Re: Hypertension in adults: summary of updated NICE guidance
Martin Kittel has made important comments in his rapid response to the publication of new NICE guidelines on hypertension in adults (Nov 2). He points out that the new guidelines omit any comment on the time of day of administration of medication for hypertension, despite the publication from the Hygia trial this year by Hermida and colleagues (1) which provides strong evidence from a well conducted trial, with a mean follow up period of 6.4 years, that evening administration results in better outcomes. In 2017 a meta-analysis by Wang and colleagues (2) had reviewed 25229 studies of hypertension management, concluding that evening dosing contrasted with morning, was more effective and did restore ‘dipping’ and decrease urinary albumin in those few studies that made that comparison.
The new guidelines support the use of ambulatory blood pressure monitoring (AMBP) and favour this over domiciliary self-measurement, but without comment on the merits of considering “dipping” of nocturnal blood pressure when deciding on when to start treatment or in evaluating the response to treatment or to detect those patients that may need management of sleep apnoea before blood pressure can be controlled. The combined use of both methods is useful in clinical practice, The guidelines do advise measuring renal function but have not provided guidelines on those “with chronic renal disease” with hypertension. They do not comment on the importance of repeat renal function measurements to establish if there may be progressive renal dysfunction which, if present, make control of blood pressure, including of nocturnal hypertension, even more important.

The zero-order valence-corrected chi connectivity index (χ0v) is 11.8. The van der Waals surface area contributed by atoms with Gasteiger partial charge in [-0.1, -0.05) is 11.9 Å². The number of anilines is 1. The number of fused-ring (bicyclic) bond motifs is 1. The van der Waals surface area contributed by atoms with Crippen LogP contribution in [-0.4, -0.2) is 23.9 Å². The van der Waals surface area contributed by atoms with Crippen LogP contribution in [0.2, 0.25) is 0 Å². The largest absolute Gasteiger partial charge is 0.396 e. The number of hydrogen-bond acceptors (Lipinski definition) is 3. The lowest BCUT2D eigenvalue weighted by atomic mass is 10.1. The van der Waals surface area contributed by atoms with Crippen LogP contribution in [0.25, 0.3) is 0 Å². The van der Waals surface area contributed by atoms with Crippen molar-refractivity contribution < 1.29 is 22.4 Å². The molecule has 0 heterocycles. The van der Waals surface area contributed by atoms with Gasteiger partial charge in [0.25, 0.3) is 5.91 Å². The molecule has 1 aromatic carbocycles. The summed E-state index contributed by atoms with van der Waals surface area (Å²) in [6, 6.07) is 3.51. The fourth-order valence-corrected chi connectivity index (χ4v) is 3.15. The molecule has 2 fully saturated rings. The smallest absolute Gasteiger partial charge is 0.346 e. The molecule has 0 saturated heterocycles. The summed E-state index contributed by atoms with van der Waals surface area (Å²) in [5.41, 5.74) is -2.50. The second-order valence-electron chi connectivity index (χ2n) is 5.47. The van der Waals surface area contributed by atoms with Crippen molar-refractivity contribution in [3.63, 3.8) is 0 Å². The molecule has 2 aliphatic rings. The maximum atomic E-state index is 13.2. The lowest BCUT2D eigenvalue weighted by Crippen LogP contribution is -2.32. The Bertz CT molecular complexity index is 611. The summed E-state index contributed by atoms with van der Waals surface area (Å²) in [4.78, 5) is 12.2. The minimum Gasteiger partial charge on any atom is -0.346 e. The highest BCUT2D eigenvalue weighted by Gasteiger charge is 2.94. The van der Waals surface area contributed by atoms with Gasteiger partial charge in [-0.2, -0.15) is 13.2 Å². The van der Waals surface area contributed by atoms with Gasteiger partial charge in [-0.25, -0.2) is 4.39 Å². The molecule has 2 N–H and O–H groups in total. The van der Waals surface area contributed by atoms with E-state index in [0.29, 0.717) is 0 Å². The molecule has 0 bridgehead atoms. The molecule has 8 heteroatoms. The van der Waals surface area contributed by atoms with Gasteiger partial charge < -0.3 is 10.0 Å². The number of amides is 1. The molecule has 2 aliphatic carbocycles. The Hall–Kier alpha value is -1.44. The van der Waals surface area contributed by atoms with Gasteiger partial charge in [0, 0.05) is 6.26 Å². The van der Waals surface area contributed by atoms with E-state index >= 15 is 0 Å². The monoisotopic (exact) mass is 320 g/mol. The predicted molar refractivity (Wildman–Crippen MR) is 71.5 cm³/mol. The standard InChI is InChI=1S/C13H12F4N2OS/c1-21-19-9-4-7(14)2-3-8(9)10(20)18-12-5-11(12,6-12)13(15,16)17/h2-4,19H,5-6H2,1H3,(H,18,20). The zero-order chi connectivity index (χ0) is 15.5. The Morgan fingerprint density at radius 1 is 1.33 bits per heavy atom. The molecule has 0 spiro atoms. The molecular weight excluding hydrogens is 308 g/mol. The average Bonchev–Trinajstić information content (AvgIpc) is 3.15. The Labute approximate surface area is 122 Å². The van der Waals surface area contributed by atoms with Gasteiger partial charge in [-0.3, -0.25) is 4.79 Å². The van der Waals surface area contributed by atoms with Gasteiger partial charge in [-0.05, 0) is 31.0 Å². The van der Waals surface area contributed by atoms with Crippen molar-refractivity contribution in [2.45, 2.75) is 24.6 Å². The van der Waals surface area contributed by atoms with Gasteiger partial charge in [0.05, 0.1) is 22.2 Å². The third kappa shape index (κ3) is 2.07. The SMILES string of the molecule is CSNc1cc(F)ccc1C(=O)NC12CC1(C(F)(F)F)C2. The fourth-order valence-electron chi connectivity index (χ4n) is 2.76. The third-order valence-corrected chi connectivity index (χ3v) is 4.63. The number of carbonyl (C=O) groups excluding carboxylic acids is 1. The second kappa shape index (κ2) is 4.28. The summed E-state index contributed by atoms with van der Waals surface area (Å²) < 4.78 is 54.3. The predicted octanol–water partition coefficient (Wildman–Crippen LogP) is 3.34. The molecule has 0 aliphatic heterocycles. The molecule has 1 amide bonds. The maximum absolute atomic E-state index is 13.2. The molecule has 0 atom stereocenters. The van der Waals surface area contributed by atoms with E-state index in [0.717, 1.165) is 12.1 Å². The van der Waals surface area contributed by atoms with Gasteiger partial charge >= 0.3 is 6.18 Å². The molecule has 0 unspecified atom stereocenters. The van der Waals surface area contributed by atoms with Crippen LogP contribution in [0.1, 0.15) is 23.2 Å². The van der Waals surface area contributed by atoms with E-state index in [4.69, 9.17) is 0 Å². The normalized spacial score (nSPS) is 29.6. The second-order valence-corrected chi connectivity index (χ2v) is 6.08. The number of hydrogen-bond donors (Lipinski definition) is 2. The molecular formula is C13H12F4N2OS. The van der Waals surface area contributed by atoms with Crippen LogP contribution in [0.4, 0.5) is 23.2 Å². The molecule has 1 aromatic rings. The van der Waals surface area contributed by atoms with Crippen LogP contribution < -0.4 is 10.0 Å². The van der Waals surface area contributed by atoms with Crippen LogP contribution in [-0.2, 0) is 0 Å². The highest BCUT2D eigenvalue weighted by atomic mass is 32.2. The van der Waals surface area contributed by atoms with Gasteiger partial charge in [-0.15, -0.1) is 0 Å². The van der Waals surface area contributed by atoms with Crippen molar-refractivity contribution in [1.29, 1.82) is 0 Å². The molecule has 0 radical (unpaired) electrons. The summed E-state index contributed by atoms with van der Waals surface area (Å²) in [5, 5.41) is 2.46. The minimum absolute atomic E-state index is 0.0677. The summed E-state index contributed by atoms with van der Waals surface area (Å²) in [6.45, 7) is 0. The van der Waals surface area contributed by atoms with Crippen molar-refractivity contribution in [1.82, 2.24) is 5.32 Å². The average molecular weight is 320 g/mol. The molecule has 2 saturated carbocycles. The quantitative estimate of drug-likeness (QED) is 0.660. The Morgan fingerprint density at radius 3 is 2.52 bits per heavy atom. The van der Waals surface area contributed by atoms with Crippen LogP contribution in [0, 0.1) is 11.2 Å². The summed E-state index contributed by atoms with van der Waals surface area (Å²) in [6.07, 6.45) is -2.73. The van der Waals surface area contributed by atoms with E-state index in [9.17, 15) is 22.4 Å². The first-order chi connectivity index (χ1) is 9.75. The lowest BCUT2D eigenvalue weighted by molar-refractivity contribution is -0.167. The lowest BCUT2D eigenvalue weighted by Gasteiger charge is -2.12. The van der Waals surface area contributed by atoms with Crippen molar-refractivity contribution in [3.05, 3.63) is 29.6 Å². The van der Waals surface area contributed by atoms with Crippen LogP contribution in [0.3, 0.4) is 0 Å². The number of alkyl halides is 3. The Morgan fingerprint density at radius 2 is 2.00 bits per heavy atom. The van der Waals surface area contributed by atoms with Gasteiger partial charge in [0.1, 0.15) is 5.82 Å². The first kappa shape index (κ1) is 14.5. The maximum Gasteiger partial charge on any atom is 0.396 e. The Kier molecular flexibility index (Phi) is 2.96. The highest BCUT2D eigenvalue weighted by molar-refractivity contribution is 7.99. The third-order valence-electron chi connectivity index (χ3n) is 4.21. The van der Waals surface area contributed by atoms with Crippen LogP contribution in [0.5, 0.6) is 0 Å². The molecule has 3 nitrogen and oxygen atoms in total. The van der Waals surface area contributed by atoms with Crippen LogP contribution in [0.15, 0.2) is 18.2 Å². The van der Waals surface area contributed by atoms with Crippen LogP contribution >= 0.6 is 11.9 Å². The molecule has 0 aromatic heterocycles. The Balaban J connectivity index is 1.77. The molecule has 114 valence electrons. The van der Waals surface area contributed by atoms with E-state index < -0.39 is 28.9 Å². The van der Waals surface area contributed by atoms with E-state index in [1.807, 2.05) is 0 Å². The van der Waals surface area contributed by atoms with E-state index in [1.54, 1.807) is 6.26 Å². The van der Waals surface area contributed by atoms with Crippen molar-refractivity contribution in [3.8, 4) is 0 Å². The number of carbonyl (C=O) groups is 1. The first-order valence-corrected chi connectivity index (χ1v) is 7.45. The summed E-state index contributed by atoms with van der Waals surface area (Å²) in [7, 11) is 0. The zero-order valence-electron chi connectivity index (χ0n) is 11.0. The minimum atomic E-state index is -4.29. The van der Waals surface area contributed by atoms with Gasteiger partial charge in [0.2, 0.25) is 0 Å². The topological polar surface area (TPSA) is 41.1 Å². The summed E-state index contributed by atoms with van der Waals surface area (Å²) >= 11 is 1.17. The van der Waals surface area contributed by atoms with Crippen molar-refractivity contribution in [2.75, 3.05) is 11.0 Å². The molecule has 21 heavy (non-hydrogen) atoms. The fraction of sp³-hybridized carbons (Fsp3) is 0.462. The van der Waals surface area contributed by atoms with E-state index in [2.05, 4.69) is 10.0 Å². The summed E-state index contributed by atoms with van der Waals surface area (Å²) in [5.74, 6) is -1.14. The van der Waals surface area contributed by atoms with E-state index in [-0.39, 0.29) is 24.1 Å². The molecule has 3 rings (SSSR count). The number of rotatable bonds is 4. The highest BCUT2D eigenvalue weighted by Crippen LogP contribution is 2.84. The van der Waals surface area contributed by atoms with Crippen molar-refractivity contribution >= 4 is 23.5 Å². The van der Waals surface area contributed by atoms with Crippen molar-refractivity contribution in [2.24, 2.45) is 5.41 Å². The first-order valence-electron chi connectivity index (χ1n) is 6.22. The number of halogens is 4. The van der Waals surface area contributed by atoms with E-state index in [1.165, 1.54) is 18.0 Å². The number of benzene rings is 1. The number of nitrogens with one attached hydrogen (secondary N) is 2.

In 1961, with colleagues in Bristol, we reported on the first automated device for BP measurement over 24 hours and established that BP did not fall during sleep in patients with “malignant” hypertension, but “dipped” in “essential” hypertension (2). We postulated that no nocturnal dip contributed to progression into malignant hypertension with its association with rapid progression into renal failure (CRF). In more recent publications (4,5) I have advocated n-of-1 analysis of data from individual patients, to establish in cross-over studies of time of administration, in both trials and in clinical practise, if progression to end-stage renal failure has been influenced by timing of therapy. In the clinic changes in the time of medication, eg from morning to bedtime, can be evaluated by graphical presentations, or/and with results of N-of-1 statistical analysis, to demonstrate change points in blood pressure control and in renal failure progression. The method used by me when in clinical practise demonstrated statistically significant changes in progression, with alteration in administration time, slowing or arresting progression in individuals (5). I suggest that guidelines should encourage trend analysis in real time in clinical practise to define statistically favourable change points associated with time of administration in individuals, especially in those progressing to end-stage kidney failure, and the use of n-of-1 analysis as an indication to review management when progression towards renal failure needing dialysis is not arrested.
• 1 Hermida RC et al. Bedtime hypertension treatment improves cardiovascular risk reduction: the Hygia Chronotherapy Trial. European Heart Journal (2019) 0, 1–12
• 2 Wang C, Ye Y, Liu C, Zhou Y, Lv L, Cheng C et al. Evening versus morning dosing regimen drug therapy for chronic kidney disease patients with hypertension in blood pressure patterns: a systematic review and meta-analysis. Intern Med J 2017; 47: 900–6.
• 3 Shaw DB, Knapp MS, Davies DH. Variations in the blood pressure of hypertensives during sleep. Lancet 1963; 281: 797–9.
• 4 Knapp MS, Smith AFM, Trimble IM, Pownall R, Gordon K. Mathematical and statistical aids to evaluate data from renal patients. Kidney Int 1983; 24: 474–86.
• 5 Knapp MS. A transverse and longitudinal audit of pre-dialysis renal failure in a non-metropolitan clinic. Nephrology2003; 8(Suppl): A90.
Competing interests: No competing interests